You Are Not a Good Photographer
It’s pitch black outside but it’s easy to find my way. There’s only one way to go: the same way as the tour buses, vans, and tuk-tuks. It’s before sunrise and we’re headed to Angkor Wat. I arrive by bicycle to the biggest attraction at the Angkor ruins in Cambodia. I had read of people that had seen the sunrise from another ruin so I keep pedaling. After a hundred feet I can’t see my handlebars. I turn back and get a really expensive coffee from the cart out front.
We approach the main gate in a large hoard and are met by an army of park attendants armed with flashlights to check our valid tickets. It looks like riot police doing crowd control, when in reality the most dangerous things around are the oversized camera lenses being hoisted in fanny packs. Entering the ruins in the darkness is surreal. I try to imagine I’m apart of a large religious procession – which I am, simply of a different kind than I’m imagining.
The area in front of the pond facing the east is already three deep. I linger off to the side and watch people try to jostle for space. As the sun starts to come up, every kind of photographer does their best. Professional Nikons compete with Ipads and camera phones held overhead hoping for the best shot ever. This scene is rather uninspiring. The sun coming up over Angkor Wat is nice. Once the sun is high enough to walk around, I sneak into the ruins to beat the crowds waiting for the glow to peak over the prangs of the temple.
Even on my bicycle, I have a good jump on the tour buses for the day, having left my hostel at 5am and arrived at Angkor Wat around 5:30. Before midday I’m at my last destination in the “small loop,” Ta Prom, and the place is mobbed with people taking pictures in front of places that were featured in the movie Tomb Raider.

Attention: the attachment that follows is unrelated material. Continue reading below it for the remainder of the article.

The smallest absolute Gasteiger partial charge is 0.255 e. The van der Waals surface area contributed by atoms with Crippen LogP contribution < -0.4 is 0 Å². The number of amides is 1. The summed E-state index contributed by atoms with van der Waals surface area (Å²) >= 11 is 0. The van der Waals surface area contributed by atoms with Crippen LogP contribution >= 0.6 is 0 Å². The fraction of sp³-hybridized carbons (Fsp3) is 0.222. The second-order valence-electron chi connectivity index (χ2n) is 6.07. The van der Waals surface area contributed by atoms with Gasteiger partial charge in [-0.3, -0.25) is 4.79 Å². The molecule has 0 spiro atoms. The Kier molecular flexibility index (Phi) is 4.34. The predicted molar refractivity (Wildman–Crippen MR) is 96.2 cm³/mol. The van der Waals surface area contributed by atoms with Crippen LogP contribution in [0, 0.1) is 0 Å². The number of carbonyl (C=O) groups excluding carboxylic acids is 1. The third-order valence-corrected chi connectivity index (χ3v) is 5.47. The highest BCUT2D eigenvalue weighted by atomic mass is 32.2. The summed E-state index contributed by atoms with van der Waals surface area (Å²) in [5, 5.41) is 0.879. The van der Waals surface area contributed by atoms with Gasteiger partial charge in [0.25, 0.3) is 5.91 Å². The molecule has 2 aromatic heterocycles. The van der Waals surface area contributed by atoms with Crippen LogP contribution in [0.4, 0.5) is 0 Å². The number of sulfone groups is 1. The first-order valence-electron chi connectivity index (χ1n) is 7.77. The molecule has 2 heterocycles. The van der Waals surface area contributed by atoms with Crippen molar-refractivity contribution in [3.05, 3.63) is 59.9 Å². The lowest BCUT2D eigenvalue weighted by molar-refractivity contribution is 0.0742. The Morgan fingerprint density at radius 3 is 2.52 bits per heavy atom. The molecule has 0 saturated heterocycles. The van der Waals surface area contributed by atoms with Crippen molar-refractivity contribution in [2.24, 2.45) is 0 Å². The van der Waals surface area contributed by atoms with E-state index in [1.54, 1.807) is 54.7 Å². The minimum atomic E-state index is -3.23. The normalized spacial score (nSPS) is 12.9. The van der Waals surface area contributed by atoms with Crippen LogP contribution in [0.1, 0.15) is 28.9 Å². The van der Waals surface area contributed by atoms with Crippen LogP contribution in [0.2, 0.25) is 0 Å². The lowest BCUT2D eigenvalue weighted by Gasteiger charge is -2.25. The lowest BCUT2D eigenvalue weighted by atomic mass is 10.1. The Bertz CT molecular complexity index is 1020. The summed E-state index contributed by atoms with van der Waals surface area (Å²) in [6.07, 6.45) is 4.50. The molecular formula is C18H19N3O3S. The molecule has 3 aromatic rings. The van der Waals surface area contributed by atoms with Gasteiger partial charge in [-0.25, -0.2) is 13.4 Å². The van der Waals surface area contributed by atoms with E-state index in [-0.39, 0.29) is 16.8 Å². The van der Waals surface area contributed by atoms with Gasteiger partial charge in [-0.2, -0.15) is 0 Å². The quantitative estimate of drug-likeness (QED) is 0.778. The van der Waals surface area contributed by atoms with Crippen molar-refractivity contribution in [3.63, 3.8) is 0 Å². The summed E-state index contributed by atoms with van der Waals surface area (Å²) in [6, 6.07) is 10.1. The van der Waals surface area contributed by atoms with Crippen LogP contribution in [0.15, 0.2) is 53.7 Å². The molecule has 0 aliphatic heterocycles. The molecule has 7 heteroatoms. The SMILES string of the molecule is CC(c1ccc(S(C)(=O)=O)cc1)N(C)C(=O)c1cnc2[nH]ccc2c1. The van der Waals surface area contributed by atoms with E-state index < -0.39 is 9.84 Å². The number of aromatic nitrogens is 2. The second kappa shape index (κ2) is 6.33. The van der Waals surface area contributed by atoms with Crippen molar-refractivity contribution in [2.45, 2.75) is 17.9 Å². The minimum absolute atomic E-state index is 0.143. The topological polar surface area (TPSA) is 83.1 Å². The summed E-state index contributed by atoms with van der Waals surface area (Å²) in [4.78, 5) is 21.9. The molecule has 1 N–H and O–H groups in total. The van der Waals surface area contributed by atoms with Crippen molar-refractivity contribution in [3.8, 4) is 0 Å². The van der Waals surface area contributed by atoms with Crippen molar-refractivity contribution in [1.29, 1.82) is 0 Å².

I’m impressed most by the bas-relief sculpture in the ruins, most notably Bantei Srei – 35 km away from the main hubbub. But I’m also impressed by the shear scale of everything. Angkor Wat’s inner temple is ringed by a depiction of the “Ocean of Milk” in Hindu cosmology. I stroll along in the light of dusk enjoying the scene.
The “Big Loop” features some of the most massive structures outside of Angkor Wat. A tuk-tuk driver takes me to the gates Prea Khan, the bridge over the moat featuring a line of huge statues anchoring the edges, and picks me up on the other side. At times, it’s hard to decipher the nature of the images, the majority of temples being built under Hindu kings, and some like Preah Khan, built under Mahayana Buddhism. Though the temples feature a jumble of iconography, most temples now accommodate images following Theravada Buddhism – the prevailing religion in present-day Cambodia.
Siem Reap, the city adjacent to the ruins of Angkor, is a trip. It is backpacker party central, an economic and touristic center of Cambodia, as well as the gate to the country’s most impressive and iconic legacy. In the morning when I was waking early to see the ruins I would encounter people still awake drinking, their day coming to a close as mine is beginning. It is expensive, the food is good, and opportunism is rampant. At Bantei Srei, at 8am, I’m approached by a police officer that asks if I want to buy a patch like the one on his uniform.
There is much more that I could have seen, having spent three days exploring. There are ruins further afoot in every direction. But I’m satisfied with all I’ve seen and exhausted from the variety of input. I leave early in the morning bound for Phnom Penh to experience a very different place and time in Cambodia.